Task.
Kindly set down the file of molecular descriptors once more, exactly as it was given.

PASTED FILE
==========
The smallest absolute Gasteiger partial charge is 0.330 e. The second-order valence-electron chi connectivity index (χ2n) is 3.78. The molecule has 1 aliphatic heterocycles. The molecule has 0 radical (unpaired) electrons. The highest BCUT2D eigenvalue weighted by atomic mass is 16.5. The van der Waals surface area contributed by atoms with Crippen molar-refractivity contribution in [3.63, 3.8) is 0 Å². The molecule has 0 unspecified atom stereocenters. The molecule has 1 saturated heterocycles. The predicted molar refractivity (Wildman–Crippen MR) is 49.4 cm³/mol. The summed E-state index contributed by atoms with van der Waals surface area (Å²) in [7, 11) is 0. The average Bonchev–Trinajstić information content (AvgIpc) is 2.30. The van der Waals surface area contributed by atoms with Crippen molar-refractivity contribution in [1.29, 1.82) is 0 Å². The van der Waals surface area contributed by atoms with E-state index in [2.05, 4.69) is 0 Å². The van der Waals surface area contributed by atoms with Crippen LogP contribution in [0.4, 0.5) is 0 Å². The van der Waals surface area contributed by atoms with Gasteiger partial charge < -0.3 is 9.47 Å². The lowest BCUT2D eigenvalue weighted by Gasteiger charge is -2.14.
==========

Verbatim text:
The smallest absolute Gasteiger partial charge is 0.330 e. The second-order valence-electron chi connectivity index (χ2n) is 3.78. The molecule has 1 aliphatic heterocycles. The molecule has 0 radical (unpaired) electrons. The highest BCUT2D eigenvalue weighted by atomic mass is 16.5. The van der Waals surface area contributed by atoms with Crippen molar-refractivity contribution in [3.63, 3.8) is 0 Å². The molecule has 0 unspecified atom stereocenters. The molecule has 1 saturated heterocycles. The predicted molar refractivity (Wildman–Crippen MR) is 49.4 cm³/mol. The summed E-state index contributed by atoms with van der Waals surface area (Å²) in [7, 11) is 0. The average Bonchev–Trinajstić information content (AvgIpc) is 2.30. The van der Waals surface area contributed by atoms with Crippen molar-refractivity contribution in [1.29, 1.82) is 0 Å². The van der Waals surface area contributed by atoms with E-state index in [2.05, 4.69) is 0 Å². The van der Waals surface area contributed by atoms with Crippen LogP contribution in [0.4, 0.5) is 0 Å². The van der Waals surface area contributed by atoms with Gasteiger partial charge < -0.3 is 9.47 Å². The lowest BCUT2D eigenvalue weighted by Gasteiger charge is -2.14.